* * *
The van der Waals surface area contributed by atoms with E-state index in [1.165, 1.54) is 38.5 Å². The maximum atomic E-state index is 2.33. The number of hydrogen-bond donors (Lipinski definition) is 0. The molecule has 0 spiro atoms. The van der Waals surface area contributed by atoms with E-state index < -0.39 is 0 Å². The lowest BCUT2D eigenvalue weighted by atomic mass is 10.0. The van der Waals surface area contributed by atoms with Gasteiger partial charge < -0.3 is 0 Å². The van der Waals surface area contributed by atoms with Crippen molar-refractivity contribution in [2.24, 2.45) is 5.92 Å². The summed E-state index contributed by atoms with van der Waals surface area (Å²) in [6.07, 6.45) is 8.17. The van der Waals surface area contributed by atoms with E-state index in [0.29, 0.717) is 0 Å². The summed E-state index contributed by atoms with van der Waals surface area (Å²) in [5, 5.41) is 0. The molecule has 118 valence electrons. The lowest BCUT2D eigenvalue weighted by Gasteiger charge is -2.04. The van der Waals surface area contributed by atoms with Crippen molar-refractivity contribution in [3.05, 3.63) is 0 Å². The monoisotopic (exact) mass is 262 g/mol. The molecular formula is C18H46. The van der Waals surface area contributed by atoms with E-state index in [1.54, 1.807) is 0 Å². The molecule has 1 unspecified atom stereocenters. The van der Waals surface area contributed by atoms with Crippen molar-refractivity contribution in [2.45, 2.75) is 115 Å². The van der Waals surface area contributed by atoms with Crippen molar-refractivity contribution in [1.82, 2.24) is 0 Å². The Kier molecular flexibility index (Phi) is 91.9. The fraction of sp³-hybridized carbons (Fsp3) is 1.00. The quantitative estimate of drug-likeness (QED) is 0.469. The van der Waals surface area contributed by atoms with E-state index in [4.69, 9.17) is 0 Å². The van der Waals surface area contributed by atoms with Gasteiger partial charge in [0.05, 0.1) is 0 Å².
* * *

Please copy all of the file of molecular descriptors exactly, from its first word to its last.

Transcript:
The van der Waals surface area contributed by atoms with E-state index in [1.165, 1.54) is 38.5 Å². The maximum atomic E-state index is 2.33. The number of hydrogen-bond donors (Lipinski definition) is 0. The molecule has 0 spiro atoms. The van der Waals surface area contributed by atoms with E-state index < -0.39 is 0 Å². The lowest BCUT2D eigenvalue weighted by atomic mass is 10.0. The van der Waals surface area contributed by atoms with Gasteiger partial charge < -0.3 is 0 Å². The van der Waals surface area contributed by atoms with Crippen molar-refractivity contribution in [2.24, 2.45) is 5.92 Å². The summed E-state index contributed by atoms with van der Waals surface area (Å²) in [6.07, 6.45) is 8.17. The van der Waals surface area contributed by atoms with E-state index in [0.29, 0.717) is 0 Å². The summed E-state index contributed by atoms with van der Waals surface area (Å²) in [5, 5.41) is 0. The molecule has 118 valence electrons. The lowest BCUT2D eigenvalue weighted by Gasteiger charge is -2.04. The van der Waals surface area contributed by atoms with Crippen molar-refractivity contribution in [3.05, 3.63) is 0 Å². The monoisotopic (exact) mass is 262 g/mol. The molecular formula is C18H46. The van der Waals surface area contributed by atoms with E-state index in [1.54, 1.807) is 0 Å². The molecule has 1 unspecified atom stereocenters. The van der Waals surface area contributed by atoms with Crippen molar-refractivity contribution in [2.45, 2.75) is 115 Å². The van der Waals surface area contributed by atoms with Crippen molar-refractivity contribution in [1.82, 2.24) is 0 Å². The Kier molecular flexibility index (Phi) is 91.9. The fraction of sp³-hybridized carbons (Fsp3) is 1.00. The quantitative estimate of drug-likeness (QED) is 0.469. The van der Waals surface area contributed by atoms with E-state index in [4.69, 9.17) is 0 Å². The van der Waals surface area contributed by atoms with Gasteiger partial charge in [0.05, 0.1) is 0 Å².